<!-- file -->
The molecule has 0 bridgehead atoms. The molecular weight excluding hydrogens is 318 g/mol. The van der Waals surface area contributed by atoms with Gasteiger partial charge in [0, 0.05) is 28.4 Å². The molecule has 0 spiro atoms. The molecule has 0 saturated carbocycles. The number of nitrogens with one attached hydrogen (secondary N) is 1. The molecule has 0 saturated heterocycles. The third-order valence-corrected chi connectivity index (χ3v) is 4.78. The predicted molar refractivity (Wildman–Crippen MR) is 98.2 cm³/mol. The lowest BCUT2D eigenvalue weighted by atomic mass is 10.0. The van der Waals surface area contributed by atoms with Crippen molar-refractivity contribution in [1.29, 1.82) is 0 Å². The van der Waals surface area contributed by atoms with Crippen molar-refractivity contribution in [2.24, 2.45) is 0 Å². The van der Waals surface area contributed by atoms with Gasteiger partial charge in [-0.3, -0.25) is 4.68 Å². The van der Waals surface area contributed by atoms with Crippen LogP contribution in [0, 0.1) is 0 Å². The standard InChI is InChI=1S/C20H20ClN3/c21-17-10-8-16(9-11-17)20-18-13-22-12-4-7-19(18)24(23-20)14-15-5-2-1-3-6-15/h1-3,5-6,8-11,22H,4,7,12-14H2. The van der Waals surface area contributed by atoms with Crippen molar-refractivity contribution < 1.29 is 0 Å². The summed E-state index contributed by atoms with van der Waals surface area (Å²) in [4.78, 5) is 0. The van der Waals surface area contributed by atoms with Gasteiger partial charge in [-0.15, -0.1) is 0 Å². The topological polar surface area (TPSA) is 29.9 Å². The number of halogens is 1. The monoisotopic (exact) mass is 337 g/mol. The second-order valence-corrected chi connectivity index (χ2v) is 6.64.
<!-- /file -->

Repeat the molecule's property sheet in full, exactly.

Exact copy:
The molecule has 0 bridgehead atoms. The molecular weight excluding hydrogens is 318 g/mol. The van der Waals surface area contributed by atoms with Gasteiger partial charge in [0, 0.05) is 28.4 Å². The molecule has 0 spiro atoms. The molecule has 0 saturated carbocycles. The number of nitrogens with one attached hydrogen (secondary N) is 1. The molecule has 0 saturated heterocycles. The third-order valence-corrected chi connectivity index (χ3v) is 4.78. The predicted molar refractivity (Wildman–Crippen MR) is 98.2 cm³/mol. The lowest BCUT2D eigenvalue weighted by atomic mass is 10.0. The van der Waals surface area contributed by atoms with Crippen molar-refractivity contribution in [1.29, 1.82) is 0 Å². The van der Waals surface area contributed by atoms with Crippen molar-refractivity contribution in [2.24, 2.45) is 0 Å². The van der Waals surface area contributed by atoms with Gasteiger partial charge in [-0.3, -0.25) is 4.68 Å². The van der Waals surface area contributed by atoms with Crippen LogP contribution in [0, 0.1) is 0 Å². The standard InChI is InChI=1S/C20H20ClN3/c21-17-10-8-16(9-11-17)20-18-13-22-12-4-7-19(18)24(23-20)14-15-5-2-1-3-6-15/h1-3,5-6,8-11,22H,4,7,12-14H2. The van der Waals surface area contributed by atoms with Crippen molar-refractivity contribution < 1.29 is 0 Å². The summed E-state index contributed by atoms with van der Waals surface area (Å²) in [4.78, 5) is 0. The van der Waals surface area contributed by atoms with Gasteiger partial charge in [-0.15, -0.1) is 0 Å². The topological polar surface area (TPSA) is 29.9 Å². The number of halogens is 1. The monoisotopic (exact) mass is 337 g/mol. The second-order valence-corrected chi connectivity index (χ2v) is 6.64.